Growth in the '80s (Custom series basses)

 Growth in the '80s - Custom Series, new Pros & Midi basses

   

Custom Series Basses.



The last Wal with a PB serial number. To all intents and purposes it's a Mk I Custom





Fine instruments though the Pro Series Wals were Ian and Pete were not content to rest on their laurels – still eager to fulfil their vision of the perfect bass guitar.  This took a step forward in 1981 as the Pro series basses were phased out and replaced by the “Custom Series” – the staple Wal range (with some tweaks and additions along the way) to this day.  In this transition phase a number of basses were built with "Pro bass" serial numbers (starting with PB) which were to all intents and purposes Wal "Custom Series" basses.  These Wal equivalents of the Fender "Nocaster" still cause confusion over the nature of the Pro series to this day!  The "last ever Pro" bass (PB1859), completed on March 28th 1981 was just such a transitional bass!  Subsequent basses started with a W serial number - presumably W1860.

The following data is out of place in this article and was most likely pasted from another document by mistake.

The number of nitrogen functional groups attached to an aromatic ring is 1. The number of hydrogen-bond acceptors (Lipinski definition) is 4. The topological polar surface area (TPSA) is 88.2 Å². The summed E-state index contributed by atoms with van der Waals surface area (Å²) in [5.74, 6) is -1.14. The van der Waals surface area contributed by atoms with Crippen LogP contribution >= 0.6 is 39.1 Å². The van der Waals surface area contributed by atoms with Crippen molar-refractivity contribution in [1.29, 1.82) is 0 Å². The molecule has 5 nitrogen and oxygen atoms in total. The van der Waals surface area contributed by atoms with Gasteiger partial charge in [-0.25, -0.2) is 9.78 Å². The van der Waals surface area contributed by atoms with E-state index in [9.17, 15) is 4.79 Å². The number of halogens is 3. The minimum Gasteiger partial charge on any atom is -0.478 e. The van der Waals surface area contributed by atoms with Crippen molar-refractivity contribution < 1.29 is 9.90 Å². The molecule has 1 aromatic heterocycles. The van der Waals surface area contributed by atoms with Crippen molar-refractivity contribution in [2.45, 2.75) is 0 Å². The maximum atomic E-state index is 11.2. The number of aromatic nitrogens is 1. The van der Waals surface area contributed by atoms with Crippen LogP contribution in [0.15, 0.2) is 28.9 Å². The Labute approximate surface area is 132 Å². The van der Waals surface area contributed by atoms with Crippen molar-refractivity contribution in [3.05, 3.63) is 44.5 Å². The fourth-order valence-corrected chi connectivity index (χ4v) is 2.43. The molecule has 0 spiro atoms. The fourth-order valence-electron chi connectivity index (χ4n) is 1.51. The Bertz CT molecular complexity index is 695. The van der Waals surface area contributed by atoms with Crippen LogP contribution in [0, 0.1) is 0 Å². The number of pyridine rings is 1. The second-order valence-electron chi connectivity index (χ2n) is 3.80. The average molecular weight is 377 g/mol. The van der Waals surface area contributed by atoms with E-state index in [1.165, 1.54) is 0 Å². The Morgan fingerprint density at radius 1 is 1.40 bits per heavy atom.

The "Custom Series" dispensed with the Pro series' scratchplate - surface mounting the pickups and controls - and replaced a solid ash body with a mahogany body core faced with a selection of exotic woods.  As much as you can ever have a "standard" range with a builder which takes such a custom building approach as Wal, the standard woods used for the facings are paduak, wenge, American walnut or hydua/schedua.  Pete always maintained that for fretless basses walnut was the premium wood to use. He felt that the tonal properties of the wood best complemented the unique sound of the fretless bass. Indeed, among fretless players the Wal sound remains very highly regarded.